Romney’s [Possibly] Bad Political Decision

Earlier today, I posted that Governor Romney’s decision to withhold additional tax returns (and make a huge spectacle about it) was a bad political decision. There’s a burgeoning debate about whether my assertions are correct – always valid – and I thought I’d expand on my thinking a bit here.

The most powerful evidence that Romney’s resistance will come back to haunt him might lie in President Obama’s experience with the ‘birther’ movement. You can’t draw many connections between the idiotic, nonsensical debate over Obama’s long-form birth certificate and the current issues with Governor Romney’s tax returns, but I see one: stubbornness. Both Obama and Romney seem to share a certain principled obstinacy; I think Obama’s was more justified, but I also think it blinded him to political reality in the same way it has Romney. As Obama eventually learned, good things don’t always come to politicians who wait. Romney will almost certainly release more tax returns (see here for the most compelling evidence), and when he does, the time he spent standing his ground will make the contents of those returns a much bigger story.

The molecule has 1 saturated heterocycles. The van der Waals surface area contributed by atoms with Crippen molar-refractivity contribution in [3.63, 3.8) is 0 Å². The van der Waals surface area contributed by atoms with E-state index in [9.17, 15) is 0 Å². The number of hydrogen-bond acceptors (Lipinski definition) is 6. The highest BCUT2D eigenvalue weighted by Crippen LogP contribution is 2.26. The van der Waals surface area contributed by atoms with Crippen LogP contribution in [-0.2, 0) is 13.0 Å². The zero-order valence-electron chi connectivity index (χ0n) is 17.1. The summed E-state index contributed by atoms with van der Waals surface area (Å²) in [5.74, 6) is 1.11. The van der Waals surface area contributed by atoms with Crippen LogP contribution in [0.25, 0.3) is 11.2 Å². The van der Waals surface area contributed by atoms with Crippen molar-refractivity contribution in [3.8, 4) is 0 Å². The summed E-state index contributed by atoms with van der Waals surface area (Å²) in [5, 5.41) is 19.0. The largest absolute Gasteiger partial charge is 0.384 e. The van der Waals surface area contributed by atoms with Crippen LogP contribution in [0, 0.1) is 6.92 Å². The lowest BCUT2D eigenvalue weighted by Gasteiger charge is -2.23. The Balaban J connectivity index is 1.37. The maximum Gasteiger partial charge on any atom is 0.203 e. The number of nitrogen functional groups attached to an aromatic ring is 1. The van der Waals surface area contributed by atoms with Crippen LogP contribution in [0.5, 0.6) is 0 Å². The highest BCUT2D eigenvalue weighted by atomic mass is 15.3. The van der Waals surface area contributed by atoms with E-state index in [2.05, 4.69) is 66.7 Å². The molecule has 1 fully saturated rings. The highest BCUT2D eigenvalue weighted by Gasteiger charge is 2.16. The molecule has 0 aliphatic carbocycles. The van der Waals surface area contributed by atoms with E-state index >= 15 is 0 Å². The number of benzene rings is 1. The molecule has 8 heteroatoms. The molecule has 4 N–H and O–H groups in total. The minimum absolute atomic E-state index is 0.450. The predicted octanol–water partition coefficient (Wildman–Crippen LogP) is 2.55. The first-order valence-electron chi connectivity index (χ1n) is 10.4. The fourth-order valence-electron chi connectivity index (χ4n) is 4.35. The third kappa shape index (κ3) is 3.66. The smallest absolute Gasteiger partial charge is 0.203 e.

Oddly enough, James Bond might offer the best political advice on this (all imagery aside).

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Who You Callin’ Out of Touch?

The Times makes a great point in a short piece on Mitt Romney’s continued refusal to release additional tax return: the former Massachusetts governor is displaying an unusual level of stubbornness in repeatedly refusing to release additional tax returns. He also can’t seem to find a solid argument for his position, especially with the cloud of uncertainty about the exact date of his retirement from Bain looming overhead. Regardless of context, Romney’s latest contention – that releasing more returns might leave his tax records open to distortion – is completely without merit. It’s not only bad politics (it makes him look, in Boston parlance, wicked shady), but it also denies Americans one of their fundamental rights as voters: to receive complete information, as fraught with complexity and contradiction as it may be, and evaluate it for themselves. Romney spends a lot of time painting President Obama as an out of touch elitist, but the former governor’s unwillingness to let voters consider the merits of various arguments about the meaning and relevance of his tax records speaks volumes about his respect for the nation’s electorate.

Update: A slight expansion of my thinking on the optics of Obama’s decision is here